How can something as small as a beetle help combat a global issue as large as drought? Edward Linnacre from Swinburne University of Technology in Melbourne has an idea, an idea so good, in fact, it earned him this year’s global James Dyson Award. Linnacre’s design, called Airdrop, beat out entries from 17 countries to take out the student design award.
Inspired by the effects of climate change, which have seen Australia experience its worst drought in a century, Linnacre turned to nature to find ways of capturing moisture from air. He found the solution in the Namib beetle, a clever little species that lives in one of the driest places on earth. With half an inch of rain per year, the beetle can only survive by consuming the dew it collects on the hydrophilic skin of its back in the early mornings.
Airpdrop borrows from this concept and works on the principle that even the driest air contains water molecules that can be extracted by lowering the air’s temperature to the point of condensation. Airdrop pumps air through a network of underground pipes to cool it to the point at which the water condenses, delivering water directly to the roots of plants.
In his project brief, Linnacre said the low-tech, self sufficient solar powered irrigation system solution is an innovation bread of comprehensive investigations into rural agricultural environments. It was developed through working with irrigation manufacturers and local farmers, and refined by extensive prototyping with successful results.
His research suggests that 11.5 millilitres of water can be harvested from every cubic meter of air in the driest of deserts. Further iterations of his design will increase the yield of Airdrop.
Commenting on the win, James Dyson described biomimicry as a “powerful weapon in an engineers armoury”.
“Airdrop shows how simple, natural principles like the condensation of water, can be applied to good effect through skilled design and robust engineering. Young designers and engineers like Edward will develop the simple, effective technology of the future – they will tackle the world’s biggest problems and improve lives in the process.”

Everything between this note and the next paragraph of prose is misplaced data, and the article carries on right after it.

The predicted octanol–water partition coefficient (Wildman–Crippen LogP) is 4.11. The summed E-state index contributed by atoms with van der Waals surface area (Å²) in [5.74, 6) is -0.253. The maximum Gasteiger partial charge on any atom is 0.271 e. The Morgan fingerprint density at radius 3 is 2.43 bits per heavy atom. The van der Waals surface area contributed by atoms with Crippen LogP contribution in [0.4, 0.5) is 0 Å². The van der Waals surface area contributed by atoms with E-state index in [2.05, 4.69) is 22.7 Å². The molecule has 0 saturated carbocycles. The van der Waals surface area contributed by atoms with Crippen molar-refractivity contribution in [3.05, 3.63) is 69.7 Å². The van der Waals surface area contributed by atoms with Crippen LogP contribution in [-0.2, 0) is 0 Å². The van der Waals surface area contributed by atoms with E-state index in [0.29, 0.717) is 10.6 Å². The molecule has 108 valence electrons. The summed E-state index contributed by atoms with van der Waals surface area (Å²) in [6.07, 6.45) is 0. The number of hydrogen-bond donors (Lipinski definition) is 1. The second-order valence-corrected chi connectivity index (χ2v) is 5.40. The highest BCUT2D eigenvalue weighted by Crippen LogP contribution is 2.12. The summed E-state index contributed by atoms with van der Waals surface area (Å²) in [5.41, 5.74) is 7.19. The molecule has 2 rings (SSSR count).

For his innovative efforts, Linnacre received £10,000, which he said would enable him to develop and test his Airdrop system.
“It has the potential to help farmers around the world and I’m up for the challenge of rolling it out”.
Another £10,000 went to Linnacre’s university department.
Although Kiwi entrant Nicholas Couch made it to the finals of the competition, he missed out on picking up an award for his recyclable shoe designed for barefoot running.
Three other accolades were handed out at this year’s awards, as follows:
Kwick Screen (UK)
A portable, retractable room divider developed by Michael Korn, a student at the Royal College of Art in London. The KwickScreen allows healthcare professionals to make the best use of available space; giving maximum privacy, dignity and protection to patients. Korn explored the use bistable materials such as slap on bracelets and tape measures, and like Edward drew inspiration from concepts found in nature, including the Venus fly trap and a frog’s tongue.
An aide for the visually handicapped, helping them travel around unfamiliar surroundings, developed by Se Lui Chew from the National University of Singapore. Blindspot informs the user of nearby friends using information from geographical-based social apps such as Foursquare, and communicates with them via a Bluetooth earpiece connected to the cane. The cane guides the user to their friend using a horizontally rolling ball on the cane handle which points in the direction they should walk.
Amo Arm (Canada)
Michal Prywata from Ryerson University, Canada, developed Amo Arm to overcome the invasive muscle re-innervation surgery required for amputees. It can be strapped on and is controlled using brain signals, avoiding major surgery and the long rehabilitation period after.
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